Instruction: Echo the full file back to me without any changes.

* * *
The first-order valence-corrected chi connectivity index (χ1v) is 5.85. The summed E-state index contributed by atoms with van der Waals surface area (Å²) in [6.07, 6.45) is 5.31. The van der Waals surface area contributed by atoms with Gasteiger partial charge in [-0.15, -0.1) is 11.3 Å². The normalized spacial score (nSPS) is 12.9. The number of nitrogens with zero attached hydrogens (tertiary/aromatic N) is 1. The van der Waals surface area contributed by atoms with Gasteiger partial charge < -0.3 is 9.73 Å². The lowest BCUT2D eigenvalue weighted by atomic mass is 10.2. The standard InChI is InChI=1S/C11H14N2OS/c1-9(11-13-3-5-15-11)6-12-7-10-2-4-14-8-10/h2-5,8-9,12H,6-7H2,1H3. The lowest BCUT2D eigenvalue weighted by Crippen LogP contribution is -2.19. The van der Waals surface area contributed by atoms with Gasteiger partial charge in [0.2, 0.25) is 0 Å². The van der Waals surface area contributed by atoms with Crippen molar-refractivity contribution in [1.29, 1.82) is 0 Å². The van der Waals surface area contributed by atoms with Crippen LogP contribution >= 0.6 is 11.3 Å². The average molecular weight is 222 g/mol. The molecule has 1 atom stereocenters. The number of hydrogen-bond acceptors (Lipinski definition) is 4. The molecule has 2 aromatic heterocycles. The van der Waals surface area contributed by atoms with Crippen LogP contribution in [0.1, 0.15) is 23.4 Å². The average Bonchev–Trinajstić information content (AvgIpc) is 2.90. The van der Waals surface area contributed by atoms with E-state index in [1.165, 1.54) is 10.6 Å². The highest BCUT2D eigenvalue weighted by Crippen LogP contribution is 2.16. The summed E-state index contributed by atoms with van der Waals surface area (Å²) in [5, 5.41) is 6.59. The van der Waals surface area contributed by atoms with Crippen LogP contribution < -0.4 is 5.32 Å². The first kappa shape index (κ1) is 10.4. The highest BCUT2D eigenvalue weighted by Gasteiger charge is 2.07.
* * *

The first-order valence-corrected chi connectivity index (χ1v) is 5.85. The summed E-state index contributed by atoms with van der Waals surface area (Å²) in [6.07, 6.45) is 5.31. The van der Waals surface area contributed by atoms with Gasteiger partial charge in [-0.15, -0.1) is 11.3 Å². The normalized spacial score (nSPS) is 12.9. The number of nitrogens with zero attached hydrogens (tertiary/aromatic N) is 1. The van der Waals surface area contributed by atoms with Gasteiger partial charge < -0.3 is 9.73 Å². The lowest BCUT2D eigenvalue weighted by atomic mass is 10.2. The standard InChI is InChI=1S/C11H14N2OS/c1-9(11-13-3-5-15-11)6-12-7-10-2-4-14-8-10/h2-5,8-9,12H,6-7H2,1H3. The lowest BCUT2D eigenvalue weighted by Crippen LogP contribution is -2.19. The van der Waals surface area contributed by atoms with Gasteiger partial charge in [0.2, 0.25) is 0 Å². The van der Waals surface area contributed by atoms with Crippen molar-refractivity contribution in [1.29, 1.82) is 0 Å². The van der Waals surface area contributed by atoms with Crippen LogP contribution >= 0.6 is 11.3 Å². The average molecular weight is 222 g/mol. The molecule has 1 atom stereocenters. The number of hydrogen-bond acceptors (Lipinski definition) is 4. The molecule has 2 aromatic heterocycles. The van der Waals surface area contributed by atoms with Crippen LogP contribution in [0.1, 0.15) is 23.4 Å². The average Bonchev–Trinajstić information content (AvgIpc) is 2.90. The van der Waals surface area contributed by atoms with E-state index in [1.165, 1.54) is 10.6 Å². The highest BCUT2D eigenvalue weighted by Crippen LogP contribution is 2.16. The summed E-state index contributed by atoms with van der Waals surface area (Å²) in [5, 5.41) is 6.59. The van der Waals surface area contributed by atoms with Crippen LogP contribution < -0.4 is 5.32 Å². The first kappa shape index (κ1) is 10.4. The highest BCUT2D eigenvalue weighted by Gasteiger charge is 2.07.